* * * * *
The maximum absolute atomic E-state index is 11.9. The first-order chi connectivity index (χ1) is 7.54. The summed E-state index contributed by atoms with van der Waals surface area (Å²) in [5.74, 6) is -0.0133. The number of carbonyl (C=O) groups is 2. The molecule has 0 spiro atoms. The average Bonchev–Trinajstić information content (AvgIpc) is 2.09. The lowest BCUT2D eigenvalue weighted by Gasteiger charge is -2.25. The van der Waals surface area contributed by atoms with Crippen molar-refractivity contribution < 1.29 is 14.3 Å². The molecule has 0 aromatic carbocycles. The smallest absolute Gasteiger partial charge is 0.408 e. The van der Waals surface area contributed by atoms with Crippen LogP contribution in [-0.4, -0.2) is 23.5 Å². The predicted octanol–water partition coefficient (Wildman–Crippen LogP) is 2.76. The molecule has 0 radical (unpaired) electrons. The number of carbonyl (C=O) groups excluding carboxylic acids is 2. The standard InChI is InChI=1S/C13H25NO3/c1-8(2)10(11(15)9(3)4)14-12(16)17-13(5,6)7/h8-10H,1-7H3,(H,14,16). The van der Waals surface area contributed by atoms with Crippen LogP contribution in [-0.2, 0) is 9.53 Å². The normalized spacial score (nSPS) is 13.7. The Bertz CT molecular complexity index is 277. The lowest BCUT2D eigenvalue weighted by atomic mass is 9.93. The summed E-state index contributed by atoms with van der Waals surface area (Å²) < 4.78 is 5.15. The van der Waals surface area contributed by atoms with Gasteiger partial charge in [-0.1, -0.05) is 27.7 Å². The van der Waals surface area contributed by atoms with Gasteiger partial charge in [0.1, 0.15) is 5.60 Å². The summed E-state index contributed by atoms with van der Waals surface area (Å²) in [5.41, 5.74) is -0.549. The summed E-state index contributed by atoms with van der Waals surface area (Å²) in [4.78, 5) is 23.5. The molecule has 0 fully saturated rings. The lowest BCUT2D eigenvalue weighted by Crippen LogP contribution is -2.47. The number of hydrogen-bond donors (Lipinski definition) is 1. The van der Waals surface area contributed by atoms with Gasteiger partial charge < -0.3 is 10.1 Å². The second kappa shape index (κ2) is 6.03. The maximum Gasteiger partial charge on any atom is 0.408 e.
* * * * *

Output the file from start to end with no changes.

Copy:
The maximum absolute atomic E-state index is 11.9. The first-order chi connectivity index (χ1) is 7.54. The summed E-state index contributed by atoms with van der Waals surface area (Å²) in [5.74, 6) is -0.0133. The number of carbonyl (C=O) groups is 2. The molecule has 0 spiro atoms. The average Bonchev–Trinajstić information content (AvgIpc) is 2.09. The lowest BCUT2D eigenvalue weighted by Gasteiger charge is -2.25. The van der Waals surface area contributed by atoms with Crippen molar-refractivity contribution < 1.29 is 14.3 Å². The molecule has 0 aromatic carbocycles. The smallest absolute Gasteiger partial charge is 0.408 e. The van der Waals surface area contributed by atoms with Crippen LogP contribution in [-0.4, -0.2) is 23.5 Å². The predicted octanol–water partition coefficient (Wildman–Crippen LogP) is 2.76. The molecule has 0 radical (unpaired) electrons. The number of carbonyl (C=O) groups excluding carboxylic acids is 2. The standard InChI is InChI=1S/C13H25NO3/c1-8(2)10(11(15)9(3)4)14-12(16)17-13(5,6)7/h8-10H,1-7H3,(H,14,16). The van der Waals surface area contributed by atoms with Crippen LogP contribution in [-0.2, 0) is 9.53 Å². The normalized spacial score (nSPS) is 13.7. The Bertz CT molecular complexity index is 277. The lowest BCUT2D eigenvalue weighted by atomic mass is 9.93. The summed E-state index contributed by atoms with van der Waals surface area (Å²) < 4.78 is 5.15. The van der Waals surface area contributed by atoms with Gasteiger partial charge in [-0.1, -0.05) is 27.7 Å². The van der Waals surface area contributed by atoms with Gasteiger partial charge in [0.1, 0.15) is 5.60 Å². The summed E-state index contributed by atoms with van der Waals surface area (Å²) in [5.41, 5.74) is -0.549. The summed E-state index contributed by atoms with van der Waals surface area (Å²) in [4.78, 5) is 23.5. The molecule has 0 fully saturated rings. The lowest BCUT2D eigenvalue weighted by Crippen LogP contribution is -2.47. The number of hydrogen-bond donors (Lipinski definition) is 1. The van der Waals surface area contributed by atoms with Gasteiger partial charge < -0.3 is 10.1 Å². The second kappa shape index (κ2) is 6.03. The maximum Gasteiger partial charge on any atom is 0.408 e.